Traditionally, when people think of trademarks, they instantly think of words and designs (“traditional trademarks”). However, many people unknowingly hear trademarks every day. Similar to traditional trademarks, sound marks serve to identify and distinguish a product or service through audio rather than a visual means. TMEP 1202.15. By associating a particular sound with a good or service, sound marks function as an indicator of source. Id. Thus, if a noise makes you associate that particular sound with a particular good or service, it is eligible for trademark protection.

Moreover, the trademark office differentiates distinctive sounds from those that are commonplace in a manner similar to how the trademark office determines whether or not a mark is merely descriptive. Specifically, a commonplace sound includes those that typically make the sound during “their normal course of operation (e.g., alarm clocks).” Id. Accordingly, if a sound is a commonplace sound, the office will require a showing of acquired distinctiveness for registration.

The First Sound Trademark

The first found trademark was registered in 1950 to the National Broadcasting Company, Inc.—more commonly referred to as NBC. The famous music notes G, E, and C played on chimes are known worldwide and are instantly recognizable as NBC.

Other examples of famous sound marks include:

Looney Tunes Theme Song – U.S. Registration No. 2,469,365

The New York Stock Exchange Bell – U.S. Registration No. 2,671,738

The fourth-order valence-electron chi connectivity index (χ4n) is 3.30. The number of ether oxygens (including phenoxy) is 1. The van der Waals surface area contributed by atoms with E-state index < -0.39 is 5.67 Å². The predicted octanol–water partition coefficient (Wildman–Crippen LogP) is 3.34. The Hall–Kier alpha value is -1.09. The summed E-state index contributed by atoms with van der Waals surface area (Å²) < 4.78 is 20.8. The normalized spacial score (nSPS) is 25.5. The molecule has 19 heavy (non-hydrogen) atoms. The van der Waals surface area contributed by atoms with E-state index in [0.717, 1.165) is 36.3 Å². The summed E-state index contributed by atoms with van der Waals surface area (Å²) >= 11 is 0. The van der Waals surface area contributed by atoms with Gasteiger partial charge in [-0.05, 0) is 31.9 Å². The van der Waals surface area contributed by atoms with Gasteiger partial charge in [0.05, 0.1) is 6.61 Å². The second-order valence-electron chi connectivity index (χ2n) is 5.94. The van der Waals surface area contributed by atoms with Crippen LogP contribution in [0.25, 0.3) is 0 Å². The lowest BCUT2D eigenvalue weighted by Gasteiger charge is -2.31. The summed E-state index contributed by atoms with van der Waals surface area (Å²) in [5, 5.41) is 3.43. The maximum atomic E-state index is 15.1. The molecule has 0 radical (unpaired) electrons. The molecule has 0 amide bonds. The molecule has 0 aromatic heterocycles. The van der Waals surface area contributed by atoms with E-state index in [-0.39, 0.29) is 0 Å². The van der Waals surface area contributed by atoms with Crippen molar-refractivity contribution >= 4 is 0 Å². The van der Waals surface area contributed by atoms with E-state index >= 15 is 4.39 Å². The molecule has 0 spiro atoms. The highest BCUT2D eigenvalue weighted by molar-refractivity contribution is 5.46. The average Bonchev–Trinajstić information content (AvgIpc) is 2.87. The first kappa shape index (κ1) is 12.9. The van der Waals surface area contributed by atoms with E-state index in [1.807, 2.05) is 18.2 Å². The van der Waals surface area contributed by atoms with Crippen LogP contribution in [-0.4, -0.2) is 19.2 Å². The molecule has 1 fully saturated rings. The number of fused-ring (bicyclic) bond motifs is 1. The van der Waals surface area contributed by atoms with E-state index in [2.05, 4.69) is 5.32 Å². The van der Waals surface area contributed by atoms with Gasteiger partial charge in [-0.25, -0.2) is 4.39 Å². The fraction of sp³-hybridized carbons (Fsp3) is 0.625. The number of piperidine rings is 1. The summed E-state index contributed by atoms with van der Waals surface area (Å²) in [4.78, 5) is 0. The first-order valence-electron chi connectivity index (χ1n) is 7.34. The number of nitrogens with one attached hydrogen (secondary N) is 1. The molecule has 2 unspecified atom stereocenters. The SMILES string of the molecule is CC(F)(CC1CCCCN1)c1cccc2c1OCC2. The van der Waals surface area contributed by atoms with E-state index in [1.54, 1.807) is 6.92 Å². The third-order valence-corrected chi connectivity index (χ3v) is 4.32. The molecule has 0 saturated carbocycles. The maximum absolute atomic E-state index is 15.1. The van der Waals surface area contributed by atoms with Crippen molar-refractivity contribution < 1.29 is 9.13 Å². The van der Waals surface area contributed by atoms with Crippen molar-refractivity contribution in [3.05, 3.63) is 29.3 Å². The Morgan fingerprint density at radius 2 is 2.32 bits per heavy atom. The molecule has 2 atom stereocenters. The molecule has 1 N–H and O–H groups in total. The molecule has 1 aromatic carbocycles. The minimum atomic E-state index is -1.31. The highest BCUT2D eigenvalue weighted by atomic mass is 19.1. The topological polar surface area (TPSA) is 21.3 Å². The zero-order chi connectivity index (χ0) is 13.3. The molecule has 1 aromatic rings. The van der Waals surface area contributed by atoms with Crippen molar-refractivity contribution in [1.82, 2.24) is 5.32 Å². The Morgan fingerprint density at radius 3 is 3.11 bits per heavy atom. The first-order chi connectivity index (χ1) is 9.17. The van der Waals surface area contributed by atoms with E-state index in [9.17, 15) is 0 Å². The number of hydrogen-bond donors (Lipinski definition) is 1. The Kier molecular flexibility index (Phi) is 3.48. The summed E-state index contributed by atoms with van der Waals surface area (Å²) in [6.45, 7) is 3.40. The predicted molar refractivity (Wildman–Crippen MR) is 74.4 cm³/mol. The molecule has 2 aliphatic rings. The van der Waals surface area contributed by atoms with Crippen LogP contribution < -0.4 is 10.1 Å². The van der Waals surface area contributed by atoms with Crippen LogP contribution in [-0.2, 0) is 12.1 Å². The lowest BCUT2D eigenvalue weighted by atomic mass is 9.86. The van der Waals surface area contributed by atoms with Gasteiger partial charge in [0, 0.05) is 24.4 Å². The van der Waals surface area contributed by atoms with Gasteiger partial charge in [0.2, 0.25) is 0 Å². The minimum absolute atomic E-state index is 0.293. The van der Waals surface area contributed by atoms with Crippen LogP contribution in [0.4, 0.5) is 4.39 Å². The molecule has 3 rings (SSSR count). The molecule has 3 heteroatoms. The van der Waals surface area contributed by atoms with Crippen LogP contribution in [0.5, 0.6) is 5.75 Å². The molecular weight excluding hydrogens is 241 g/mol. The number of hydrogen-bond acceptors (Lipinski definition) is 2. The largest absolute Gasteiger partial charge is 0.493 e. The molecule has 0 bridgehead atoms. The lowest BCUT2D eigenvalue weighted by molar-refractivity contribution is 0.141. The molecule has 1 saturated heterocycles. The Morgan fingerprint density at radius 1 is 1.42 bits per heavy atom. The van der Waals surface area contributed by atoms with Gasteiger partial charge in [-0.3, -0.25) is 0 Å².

Microsoft Chimes – U.S. Registration No. 2,880,267

What is a sound specimen?

Just like any trademark, an applicant must show use in commerce before a sound mark is permitted to register. While one might think that you could simply upload a copy of a music score, the trademark office requires the actual sound recording. Specifically, “an applicant must submit a specimen that contains a sufficient portion of the audio or video content to show how the mark is used in connection with” its services. TMEP 904.03(f). Examples would include the .mp3 clips above.


As you can see, trademarks are all around you. If you have a unique way of identifying your goods or services, it may be worth exploring the possibility of obtaining a trademark. In fact, in certain situations, applicants can even register holograms as trademarks! TMEP 1202.14.

Steven M. Forte, Esq.
Steven M. Forte, Esq.

Steven is a registered patent attorney with the United States Patent and Trademark Office (USPTO) and is a member of the Florida Bar. He devotes his career exclusively to the practice of intellectual property law, focusing on all aspects of patent, trademark, and copyright law.